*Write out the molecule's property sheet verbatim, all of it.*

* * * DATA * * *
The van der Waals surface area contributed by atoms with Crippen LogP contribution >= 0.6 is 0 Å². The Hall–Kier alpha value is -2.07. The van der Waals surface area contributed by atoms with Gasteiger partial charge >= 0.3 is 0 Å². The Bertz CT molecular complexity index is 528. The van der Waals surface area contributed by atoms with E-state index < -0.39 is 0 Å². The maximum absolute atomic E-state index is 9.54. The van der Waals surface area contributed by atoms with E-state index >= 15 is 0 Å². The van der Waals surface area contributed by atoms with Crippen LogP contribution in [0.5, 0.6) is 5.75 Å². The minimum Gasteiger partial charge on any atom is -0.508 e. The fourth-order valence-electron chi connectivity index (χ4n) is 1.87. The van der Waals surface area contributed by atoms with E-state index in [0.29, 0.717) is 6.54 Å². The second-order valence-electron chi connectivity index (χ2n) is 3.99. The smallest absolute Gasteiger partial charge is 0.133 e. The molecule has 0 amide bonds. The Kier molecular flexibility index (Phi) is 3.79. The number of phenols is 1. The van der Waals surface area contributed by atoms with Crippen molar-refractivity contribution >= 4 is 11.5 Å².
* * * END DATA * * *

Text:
The van der Waals surface area contributed by atoms with Crippen LogP contribution >= 0.6 is 0 Å². The Hall–Kier alpha value is -2.07. The van der Waals surface area contributed by atoms with Gasteiger partial charge >= 0.3 is 0 Å². The Bertz CT molecular complexity index is 528. The van der Waals surface area contributed by atoms with E-state index < -0.39 is 0 Å². The maximum absolute atomic E-state index is 9.54. The van der Waals surface area contributed by atoms with E-state index >= 15 is 0 Å². The van der Waals surface area contributed by atoms with Crippen LogP contribution in [0.5, 0.6) is 5.75 Å². The minimum Gasteiger partial charge on any atom is -0.508 e. The fourth-order valence-electron chi connectivity index (χ4n) is 1.87. The van der Waals surface area contributed by atoms with E-state index in [0.29, 0.717) is 6.54 Å². The second-order valence-electron chi connectivity index (χ2n) is 3.99. The smallest absolute Gasteiger partial charge is 0.133 e. The molecule has 0 amide bonds. The Kier molecular flexibility index (Phi) is 3.79. The number of phenols is 1. The van der Waals surface area contributed by atoms with Crippen molar-refractivity contribution >= 4 is 11.5 Å².